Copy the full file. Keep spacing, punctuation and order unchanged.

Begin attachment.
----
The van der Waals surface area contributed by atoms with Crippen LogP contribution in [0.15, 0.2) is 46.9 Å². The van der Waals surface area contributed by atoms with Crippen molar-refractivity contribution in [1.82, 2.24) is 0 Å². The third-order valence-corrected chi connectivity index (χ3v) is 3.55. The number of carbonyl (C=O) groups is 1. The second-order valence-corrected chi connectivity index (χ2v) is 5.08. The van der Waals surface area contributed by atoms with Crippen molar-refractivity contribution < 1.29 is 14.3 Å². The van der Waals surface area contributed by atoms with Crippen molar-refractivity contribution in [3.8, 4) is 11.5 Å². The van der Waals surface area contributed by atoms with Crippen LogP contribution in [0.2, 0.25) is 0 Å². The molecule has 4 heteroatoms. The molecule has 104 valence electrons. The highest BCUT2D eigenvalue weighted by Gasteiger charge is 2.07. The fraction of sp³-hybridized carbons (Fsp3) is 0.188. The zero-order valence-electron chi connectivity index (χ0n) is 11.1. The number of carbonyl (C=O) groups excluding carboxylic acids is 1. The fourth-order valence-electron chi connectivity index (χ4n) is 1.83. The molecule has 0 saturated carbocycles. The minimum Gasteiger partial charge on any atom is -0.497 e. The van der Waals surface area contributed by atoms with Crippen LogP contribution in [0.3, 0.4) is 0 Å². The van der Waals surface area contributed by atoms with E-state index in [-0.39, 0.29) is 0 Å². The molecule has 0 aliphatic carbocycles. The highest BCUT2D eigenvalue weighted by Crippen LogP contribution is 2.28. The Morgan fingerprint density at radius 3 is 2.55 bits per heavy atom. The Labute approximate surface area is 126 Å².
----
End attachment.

The van der Waals surface area contributed by atoms with Crippen LogP contribution in [0.15, 0.2) is 46.9 Å². The van der Waals surface area contributed by atoms with Crippen molar-refractivity contribution in [1.82, 2.24) is 0 Å². The third-order valence-corrected chi connectivity index (χ3v) is 3.55. The number of carbonyl (C=O) groups is 1. The second-order valence-corrected chi connectivity index (χ2v) is 5.08. The van der Waals surface area contributed by atoms with Crippen molar-refractivity contribution < 1.29 is 14.3 Å². The van der Waals surface area contributed by atoms with Crippen molar-refractivity contribution in [3.8, 4) is 11.5 Å². The van der Waals surface area contributed by atoms with Crippen LogP contribution in [0.2, 0.25) is 0 Å². The molecule has 4 heteroatoms. The molecule has 104 valence electrons. The highest BCUT2D eigenvalue weighted by Gasteiger charge is 2.07. The fraction of sp³-hybridized carbons (Fsp3) is 0.188. The zero-order valence-electron chi connectivity index (χ0n) is 11.1. The number of carbonyl (C=O) groups excluding carboxylic acids is 1. The fourth-order valence-electron chi connectivity index (χ4n) is 1.83. The molecule has 0 saturated carbocycles. The minimum Gasteiger partial charge on any atom is -0.497 e. The van der Waals surface area contributed by atoms with Crippen LogP contribution in [0.3, 0.4) is 0 Å². The van der Waals surface area contributed by atoms with E-state index in [-0.39, 0.29) is 0 Å². The molecule has 0 aliphatic carbocycles. The highest BCUT2D eigenvalue weighted by Crippen LogP contribution is 2.28. The Morgan fingerprint density at radius 3 is 2.55 bits per heavy atom. The Labute approximate surface area is 126 Å².